Charlie Dean won 2021's Fothergill-Round-Mitchell Medal as the best young player in the VFL. (Photo: Williamstown FC)

After missing his chance two years ago and playing no football in 2020, the VFL's best young player Charlie Dean has gained new perspective in his approach to next week's AFL Draft.

AFL Draft night doesn’t typically roll around more than once for most players.

Since he went undrafted at the end of the 2019 NAB League season, Williamstown forward turned defender Charlie Dean has had to watch name after name called for the past two years.

It hasn’t deterred him though. If anything, it’s made his resolve to reach the AFL stronger.

Crowned the VFL’s best young player in October, Dean spoke to The Inner Sanctum previously about the expectations that came with winning the award. The past 14 winners of the Fothergill-Round-Mitchell Medallist have gone on to be selected in the draft.

Also named in the Team of the Year, Dean was one of the competition’s stand outs for his intercept marking and strong reading of the play. But at Monday’s training session for Victorian draft hopefuls, he was just one of many embracing their final chance to impress recruiters and fans alike.

A couple of years older and wiser than most of his peers, the 20-year-old is drawing on his journey as the big night comes ever closer.

“Having gone through this – not the same, but sort of a similar context – two years ago has given me a lot of perspective,” Dean told media on Monday.

“I’ve played some good VFL footy. It’s given me a lot of confidence that if it doesn’t work out, I’d feel really comfortable to give it another crack.

“I’m full of more confidence this time around knowing I can match it with the bigger bodies and more AFL-ready players this time around.”

Dean joined Williamstown for the 2020 season, but wasn’t able to play any games with the club due to the season’s cancellation.

He played nine matches in 2021, averaging 15.1 disposals and 7.3 marks. Dean also averaged the second-most intercept possessions in the VFL of players that played more than five games.

The rising star credited his development as a defender to teammates Jack Leslie and Harrison Macreadie, as well as coach Andy Collins, who brought him to the Gulls in the first place.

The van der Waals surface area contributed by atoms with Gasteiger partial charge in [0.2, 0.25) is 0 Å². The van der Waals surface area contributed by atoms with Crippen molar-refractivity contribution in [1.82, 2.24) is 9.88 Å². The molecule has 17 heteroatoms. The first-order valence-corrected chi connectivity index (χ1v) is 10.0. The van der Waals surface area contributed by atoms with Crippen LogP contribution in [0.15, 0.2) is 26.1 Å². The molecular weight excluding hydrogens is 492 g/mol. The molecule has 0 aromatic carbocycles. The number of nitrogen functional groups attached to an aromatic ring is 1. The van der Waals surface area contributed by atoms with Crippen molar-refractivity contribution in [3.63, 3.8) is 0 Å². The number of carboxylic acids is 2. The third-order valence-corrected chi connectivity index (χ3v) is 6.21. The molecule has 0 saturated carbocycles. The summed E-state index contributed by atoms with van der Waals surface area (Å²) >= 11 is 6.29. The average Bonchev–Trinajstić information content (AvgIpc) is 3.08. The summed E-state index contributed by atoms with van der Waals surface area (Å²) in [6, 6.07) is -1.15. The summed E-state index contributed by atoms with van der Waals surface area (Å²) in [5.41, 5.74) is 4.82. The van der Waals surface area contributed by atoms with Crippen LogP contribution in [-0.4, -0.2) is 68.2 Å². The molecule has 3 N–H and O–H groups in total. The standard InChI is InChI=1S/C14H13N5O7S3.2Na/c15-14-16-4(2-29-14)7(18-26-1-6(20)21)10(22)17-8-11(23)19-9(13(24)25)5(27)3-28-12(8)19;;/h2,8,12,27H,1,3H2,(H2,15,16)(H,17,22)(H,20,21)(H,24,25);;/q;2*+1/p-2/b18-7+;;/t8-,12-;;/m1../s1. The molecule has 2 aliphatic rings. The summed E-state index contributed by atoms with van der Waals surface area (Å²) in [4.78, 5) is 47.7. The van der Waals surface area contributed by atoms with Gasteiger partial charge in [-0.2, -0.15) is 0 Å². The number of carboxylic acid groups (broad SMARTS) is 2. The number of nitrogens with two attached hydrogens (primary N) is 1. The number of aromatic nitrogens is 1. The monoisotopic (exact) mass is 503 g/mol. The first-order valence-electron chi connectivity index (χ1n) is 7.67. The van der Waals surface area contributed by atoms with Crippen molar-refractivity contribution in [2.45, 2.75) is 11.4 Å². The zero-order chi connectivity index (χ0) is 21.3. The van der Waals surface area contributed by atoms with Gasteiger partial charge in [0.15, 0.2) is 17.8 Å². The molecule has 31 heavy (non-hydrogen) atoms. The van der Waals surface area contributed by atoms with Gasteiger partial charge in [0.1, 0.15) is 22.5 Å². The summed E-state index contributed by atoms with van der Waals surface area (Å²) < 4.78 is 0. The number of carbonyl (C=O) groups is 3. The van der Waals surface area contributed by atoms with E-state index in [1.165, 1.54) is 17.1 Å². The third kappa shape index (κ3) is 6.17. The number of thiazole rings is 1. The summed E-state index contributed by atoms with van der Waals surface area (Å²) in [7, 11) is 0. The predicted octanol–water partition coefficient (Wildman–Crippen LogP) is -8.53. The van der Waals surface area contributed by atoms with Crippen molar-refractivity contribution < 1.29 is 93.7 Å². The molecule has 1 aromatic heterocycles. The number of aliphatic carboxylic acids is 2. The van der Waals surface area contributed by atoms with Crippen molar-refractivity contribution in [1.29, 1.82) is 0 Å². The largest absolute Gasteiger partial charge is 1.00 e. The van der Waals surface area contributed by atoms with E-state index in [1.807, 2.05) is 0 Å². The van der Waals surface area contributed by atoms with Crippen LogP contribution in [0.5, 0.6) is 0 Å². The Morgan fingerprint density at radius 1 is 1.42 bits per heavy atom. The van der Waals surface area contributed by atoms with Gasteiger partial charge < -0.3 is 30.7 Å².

If he isn’t drafted, Dean knows there’s a spot for him at Downer Oval. He signed mid-year with Williamstown, intending to repay the faith to the club should his name not be called out on next Wednesday night.

“In terms of my ‘plan B’, I’ve got that down pat,” he said.

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The draw to continue to push for success at Williamstown was what put him over the line to sign despite still being an AFL hopeful, Dean told The Inner Sanctum after the VFL Awards.

His drive for success is an attribute that prospecting recruiters should be taking note of.

“Playing for the Gulls reminds me of junior footy in the sense that I love playing and I love training, it’s a really fun environment and it gets the best out of you,” Dean told The Inner Sanctum.

“People work hard, and most of it revolves the people there and their success. I was really keen to play finals this year and hopefully chase a flag, and that’s something I was pretty disappointed in missing out on.

“I’m pretty confident on saying if I do miss out on the draft that next year we’ll be back up the top and be playing finals footy.”

Capable of playing at either end of the ground, there’s a number of teams that could use Dean’s services in 2022.

Carlton is still reeling from the loss of experienced key defender Liam Jones after he chose to retire. While Dean thrives in an intercepting role, at 195cm he’s more than capable of becoming an AFL level lockdown defender.

North Melbourne has also recently lost veteran defender Robbie Tarrant to Richmond. Alongside Ben McKay and Aidan Corr, the young Gull could provide a chop-out for Josh Walker to allow him to spend more time up forward after signing a further one-year deal.

No matter where he’s drafted, the former Sandringham Dragon is confident in his ability to add to any club’s best 22.

“I’ve spoken to a few [clubs],” Dean said.

“Having shown that I can play at both ends of the ground I think will come in handy. I’ll be really comfortable whether I’m playing forward or back.

“I think I’ve developed some really good back craft this year, and really enjoy just playing footy no matter where it is on the ground.”

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